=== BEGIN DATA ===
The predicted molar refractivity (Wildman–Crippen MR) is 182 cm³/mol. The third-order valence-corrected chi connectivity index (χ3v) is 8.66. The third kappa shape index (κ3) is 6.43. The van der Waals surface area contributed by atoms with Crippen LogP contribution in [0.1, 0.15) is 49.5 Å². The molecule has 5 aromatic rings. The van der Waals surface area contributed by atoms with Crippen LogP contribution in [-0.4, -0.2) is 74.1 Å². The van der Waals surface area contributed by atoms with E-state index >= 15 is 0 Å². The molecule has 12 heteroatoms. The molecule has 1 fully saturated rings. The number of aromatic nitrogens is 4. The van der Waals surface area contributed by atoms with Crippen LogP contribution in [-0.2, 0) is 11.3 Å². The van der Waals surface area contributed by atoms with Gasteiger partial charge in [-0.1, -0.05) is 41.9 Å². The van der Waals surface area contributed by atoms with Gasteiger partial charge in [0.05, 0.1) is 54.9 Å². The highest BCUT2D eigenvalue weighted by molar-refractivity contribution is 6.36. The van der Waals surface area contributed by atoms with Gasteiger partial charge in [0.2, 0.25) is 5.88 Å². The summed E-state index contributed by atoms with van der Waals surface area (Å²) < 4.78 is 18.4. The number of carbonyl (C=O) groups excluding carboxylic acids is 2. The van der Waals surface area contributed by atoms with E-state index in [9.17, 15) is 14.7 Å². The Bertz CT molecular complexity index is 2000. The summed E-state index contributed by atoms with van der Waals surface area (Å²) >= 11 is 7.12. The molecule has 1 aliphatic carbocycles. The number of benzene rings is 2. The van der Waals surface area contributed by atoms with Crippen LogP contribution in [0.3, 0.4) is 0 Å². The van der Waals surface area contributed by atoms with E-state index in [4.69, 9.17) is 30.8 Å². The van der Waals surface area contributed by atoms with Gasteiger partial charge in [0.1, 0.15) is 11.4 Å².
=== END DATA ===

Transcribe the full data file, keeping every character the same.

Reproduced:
The predicted molar refractivity (Wildman–Crippen MR) is 182 cm³/mol. The third-order valence-corrected chi connectivity index (χ3v) is 8.66. The third kappa shape index (κ3) is 6.43. The van der Waals surface area contributed by atoms with Crippen LogP contribution in [0.1, 0.15) is 49.5 Å². The molecule has 5 aromatic rings. The van der Waals surface area contributed by atoms with Crippen LogP contribution in [-0.4, -0.2) is 74.1 Å². The van der Waals surface area contributed by atoms with E-state index >= 15 is 0 Å². The molecule has 12 heteroatoms. The molecule has 1 fully saturated rings. The number of aromatic nitrogens is 4. The van der Waals surface area contributed by atoms with Crippen LogP contribution in [-0.2, 0) is 11.3 Å². The van der Waals surface area contributed by atoms with Gasteiger partial charge in [-0.1, -0.05) is 41.9 Å². The van der Waals surface area contributed by atoms with Gasteiger partial charge in [0.05, 0.1) is 54.9 Å². The highest BCUT2D eigenvalue weighted by molar-refractivity contribution is 6.36. The van der Waals surface area contributed by atoms with Gasteiger partial charge in [0.2, 0.25) is 5.88 Å². The summed E-state index contributed by atoms with van der Waals surface area (Å²) < 4.78 is 18.4. The number of carbonyl (C=O) groups excluding carboxylic acids is 2. The van der Waals surface area contributed by atoms with E-state index in [9.17, 15) is 14.7 Å². The Bertz CT molecular complexity index is 2000. The summed E-state index contributed by atoms with van der Waals surface area (Å²) >= 11 is 7.12. The molecule has 1 aliphatic carbocycles. The number of benzene rings is 2. The van der Waals surface area contributed by atoms with Crippen LogP contribution in [0.3, 0.4) is 0 Å². The van der Waals surface area contributed by atoms with E-state index in [4.69, 9.17) is 30.8 Å². The van der Waals surface area contributed by atoms with Gasteiger partial charge in [0.1, 0.15) is 11.4 Å².